German Expressionism 1905 – 1940

International movement in art and architecture, which flourished between c 1905 and c 1920, especially in Germany It also extended to literature, music, dance and theatre The term was originally applied more widely to various avant-garde movements: for example it was adopted as an alternative to the use of ‘Post-Impressionism’ by Roger Fry in exhibitions in London in 1910 and 1912 It was also used contemporaneously in Scandinavia and Germany, being gradually confined to the specific groups of artists and architects to which it is now applied

German Expressionism refers to a number of related creative movements beginning in Germany before the First World War that reached a peak in Berlin during the 1920s These developments in Germany were part of a larger Expressionist movement in north and central European culture in fields such as architecture, dance, painting, sculpture, as well as cinema This article deals primarily with developments in German Expressionist cinema before and immediately after World War I

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The German Expressionist movement was initially confined to Germany due to the isolation the country experienced during World War I In 1916, the government had banned foreign films The demand from theaters to generate films led to an increase in domestic film production from 24 films in 1914 to 130 films in 1918 With inflation also on the rise, Germans were attending films more freely because they knew that their money’s value was constantly diminishing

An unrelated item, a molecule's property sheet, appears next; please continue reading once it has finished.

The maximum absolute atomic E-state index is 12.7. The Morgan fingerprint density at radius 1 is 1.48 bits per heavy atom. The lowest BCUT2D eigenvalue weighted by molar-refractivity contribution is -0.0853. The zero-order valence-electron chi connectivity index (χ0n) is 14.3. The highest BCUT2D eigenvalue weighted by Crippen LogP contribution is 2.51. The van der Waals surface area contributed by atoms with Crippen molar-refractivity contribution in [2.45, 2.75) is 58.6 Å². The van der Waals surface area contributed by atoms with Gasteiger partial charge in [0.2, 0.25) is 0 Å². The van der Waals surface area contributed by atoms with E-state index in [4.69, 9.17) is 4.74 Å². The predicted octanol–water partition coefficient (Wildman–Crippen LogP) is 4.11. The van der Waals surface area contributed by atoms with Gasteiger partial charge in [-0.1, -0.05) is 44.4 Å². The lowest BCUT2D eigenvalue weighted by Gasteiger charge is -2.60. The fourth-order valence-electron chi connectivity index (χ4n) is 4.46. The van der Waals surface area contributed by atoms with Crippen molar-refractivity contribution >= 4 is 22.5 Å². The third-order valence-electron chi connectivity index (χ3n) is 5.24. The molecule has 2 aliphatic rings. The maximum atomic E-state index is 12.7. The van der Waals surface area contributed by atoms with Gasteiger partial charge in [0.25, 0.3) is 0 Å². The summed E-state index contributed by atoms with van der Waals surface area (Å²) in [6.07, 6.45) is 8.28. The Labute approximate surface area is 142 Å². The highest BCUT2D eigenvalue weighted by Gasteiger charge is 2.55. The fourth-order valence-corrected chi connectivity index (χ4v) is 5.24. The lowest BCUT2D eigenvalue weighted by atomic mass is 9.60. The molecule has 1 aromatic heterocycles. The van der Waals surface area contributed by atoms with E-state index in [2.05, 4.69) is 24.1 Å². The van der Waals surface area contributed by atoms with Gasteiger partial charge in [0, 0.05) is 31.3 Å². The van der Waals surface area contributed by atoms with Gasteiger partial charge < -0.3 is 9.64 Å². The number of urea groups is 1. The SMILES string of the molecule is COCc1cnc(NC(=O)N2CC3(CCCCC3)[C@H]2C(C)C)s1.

Besides the films’ popularity within Germany, by 1922 the international audience had begun to appreciate German cinema, in part due to a decreasing anti-German sentiment following the end of World War I By the time the 1916 ban on imports was lifted, Germany had become a part of the international film industry

The extreme anti-realism of Expressionism was short-lived, fading away after only a few years However, the themes of Expressionism were integrated into later films of the 1920s and 1930s, resulting in an artistic control over the placement of scenery, light, etc to enhance the mood of a film This dark, moody school of film making was brought to the United States when the Nazis gained power and a number of German filmmakers emigrated to Hollywood These German directors found US movie studios willing to embrace them, and several German directors and cameramen flourished there, producing a repertoire of Hollywood films that had a profound effect on film as a whole Nazi film theorist Fritz Hippler though was a supporter of expressionism Two further films produced in Nazi Germany using the expressionist style were “Das Stahltier” (The Animal of Steel) in 1935 by Willy Zielke and “Michelangelo Das Leben eines Titanen” (Michelangelo The Life of a Titan) in 1940 by Curt Oertel

Two genres that were especially influenced by Expressionism are horror film and film noir Carl Laemmle and Universal Studios had made a name for themselves by producing such famous horror films of the silent era as Lon Chaney’s The Phantom of the Opera German filmmakers such as Karl Freund (the cinematographer for Dracula in 1931) set the style and mood of the Universal monster movies of the 1930s with their dark and artistically designed sets, providing a model for later generations of horror films Directors such as Fritz Lang, Billy Wilder, Otto Preminger, Alfred Hitchcock, Orson Welles, Carol Reed and Michael Curtiz introduced the Expressionist style to crime dramas of the 1940s, expanding Expressionism’s influence on modern filmmaking